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500 acres of fields, hills, woodland, lakes and formal gardens combine to create a beautiful landscape and stunning setting for Yorkshire Sculpture Park. But this landscape is not entirely natural. In fact it has been altered a lot in the last few hundred years, mainly for the families that have lived here since the land was listed as 'waste' in the Domesday Book.

Over this time many buildings have been built on site and many taken down. The landscape has been carefully designed and meticulously managed to look 'natural'. Many of the top architects of their day have been involved in creating mansions, lodges, glass houses and follies here, including John Carr, Jeffry Wyatt (later Sir Jeffry Wyatville), William Atkinson and George Basevi Jnr. Landscape designers and gardeners, such as Richard Woods and Robert Marnock, have also had a lot of influence on what we see here today.

A number of characters stand out in the history of the Bretton Estate as being of particular interest. In the 16th century Sir Thomas Wentworth had a beautiful bed and furniture designed for Henry VIII in case he ever visited Bretton. In 1720 Sir William Wentworth built the Palladian mansion that forms the centre of today's Bretton Hall. Sir William's son, Sir Thomas Wentworth, created a lot of the parks and gardens around his father's mansion, including having the River Dearne dammed and the lakes dug out. He is said to have been quite eccentric and often entertained guests on and around his lakes with firework displays, mock naval battles and plenty of alcohol. His illegitimate daughter, Diana Beaumont, more than doubled the size of the mansion in the early 19th century and had many glass houses and conservatories built, including what became known as the 'Far Famed Dome Conservatory', considered to be the largest of its kind in the world. Diana was a very domineering woman who fell out with almost everybody that she met, including her son Thomas Wentworth Beaumont who, on inheriting the estate, auctioned off everything that reminded him of his mother.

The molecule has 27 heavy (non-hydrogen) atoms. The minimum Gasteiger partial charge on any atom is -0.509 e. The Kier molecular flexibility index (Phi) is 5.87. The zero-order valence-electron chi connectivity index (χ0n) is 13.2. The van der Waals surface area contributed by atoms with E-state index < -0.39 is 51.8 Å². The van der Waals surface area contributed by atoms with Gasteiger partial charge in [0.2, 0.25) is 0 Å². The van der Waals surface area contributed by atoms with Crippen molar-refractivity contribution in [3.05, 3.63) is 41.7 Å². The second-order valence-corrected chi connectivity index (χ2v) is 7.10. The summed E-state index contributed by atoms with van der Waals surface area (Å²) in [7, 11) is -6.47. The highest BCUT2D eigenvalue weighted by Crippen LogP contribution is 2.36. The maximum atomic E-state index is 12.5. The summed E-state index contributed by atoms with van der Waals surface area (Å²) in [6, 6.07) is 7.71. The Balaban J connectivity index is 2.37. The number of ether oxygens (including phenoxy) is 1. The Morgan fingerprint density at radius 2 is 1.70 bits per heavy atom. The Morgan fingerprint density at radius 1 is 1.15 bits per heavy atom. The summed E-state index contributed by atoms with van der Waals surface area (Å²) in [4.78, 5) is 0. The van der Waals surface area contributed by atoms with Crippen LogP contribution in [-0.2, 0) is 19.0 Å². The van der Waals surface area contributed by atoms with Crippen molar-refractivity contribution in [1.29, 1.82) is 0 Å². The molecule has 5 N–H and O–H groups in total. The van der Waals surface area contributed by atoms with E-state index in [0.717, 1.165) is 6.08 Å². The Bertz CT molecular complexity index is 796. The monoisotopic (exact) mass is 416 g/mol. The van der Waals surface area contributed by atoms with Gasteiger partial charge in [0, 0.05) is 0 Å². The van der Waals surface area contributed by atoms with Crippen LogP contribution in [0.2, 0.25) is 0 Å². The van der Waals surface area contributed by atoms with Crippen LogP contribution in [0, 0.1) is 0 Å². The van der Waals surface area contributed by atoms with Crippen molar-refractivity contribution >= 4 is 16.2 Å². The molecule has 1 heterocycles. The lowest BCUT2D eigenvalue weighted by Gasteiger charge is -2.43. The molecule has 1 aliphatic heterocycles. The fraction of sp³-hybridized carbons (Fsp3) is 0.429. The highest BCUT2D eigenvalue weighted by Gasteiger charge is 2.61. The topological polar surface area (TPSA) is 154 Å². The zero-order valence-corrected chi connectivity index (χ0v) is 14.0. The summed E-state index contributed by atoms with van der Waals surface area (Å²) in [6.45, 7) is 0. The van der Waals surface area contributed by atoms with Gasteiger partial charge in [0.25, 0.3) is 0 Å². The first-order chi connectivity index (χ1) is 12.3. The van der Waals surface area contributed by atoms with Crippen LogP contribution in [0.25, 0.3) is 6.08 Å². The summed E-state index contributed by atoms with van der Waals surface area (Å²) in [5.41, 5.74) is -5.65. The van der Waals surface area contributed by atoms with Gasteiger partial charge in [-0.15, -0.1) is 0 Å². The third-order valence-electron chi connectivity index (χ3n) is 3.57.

In 1948 Wentworth Henry Canning Beaumont sold much of the estate to West Riding County Council and a year later the mansion became a training college for teachers of art, music and drama, which later became part of the University of Leeds.

Bretton Hall College was founded in 1949 by Sir Alec Clegg, Chief Education Officer for the West Riding. Clegg had established the West Riding as a pioneering and innovative authority for education, and the college became renowned for outstanding courses in the arts and education.

The College grew from the original 56 pupils to over 2000 in 2007. Many students have gone on to exciting careers in the arts and education, and some have become household names such as Sir Ken Robinson, Mark Thomas, Richard O’Brian and John Godber.

The main focus of the College was the mansion house that is at the centre of the Estate. The creation of the College opened this beautiful house to students who were able to draw inspiration from the historic buildings and landscape that surrounded it.

In 1977 Bretton Hall College lecturer Peter Murray proposed siting sculpture in the Estate, opening the landscape to the public for the first time and providing artists with the opportunity to explore sculptural issues in the open-air. And so, out of Bretton Hall, Yorkshire Sculpture Park evolved. YSP is committed to keeping the educational ethos of Bretton alive via its support of emerging artists and the learning programme that see’s thousands of people involved in participatory workshops and events every year.

When the College closed in 2007, the buildings were sold to Wakefield Council and YSP took over the management of the whole 500-acre landscape. The Hall is now leased and managed by Rushbond Plc who are working to transform it into a luxury hotel.

Download the History of Bretton Estate Leaflet

Heritage Events



Art & Landscape Tour

9 Jul and 10 Jul 2022

Join our knowledgeable volunteers for a guided walk and talk exploring sculpture in the landscape at YSP every weekend. Dates 2 Apr–30 Oct 2022, 11.00–12.00 Tickets Book via...


An Introduction to the Bretton Estate: Walk and Talk

9 Jul–22 Oct 2022

Find out about the fascinating historical aspects of YSP’s grounds, once the location of a vibrant country estate. This hour-long walk introduces the features and characters associated with the...


An Afternoon with Diana Beaumont

23 Jul 2022

Enjoy a walk around YSP’s historic lakes discussing the remarkable legacy of Diana Beaumont followed by tea and cakes. Diana Beaumont was an important figure in the history of the Bretton...


From Chapel to Chapel – The Families of Bretton

17 Sep 2022

Take a short trip to Bretton Chapel, in the South Aisle of All Saints’ Church, Silkstone to learn about the Wentworth family, who used the chapel before their own – St Bartholomew's...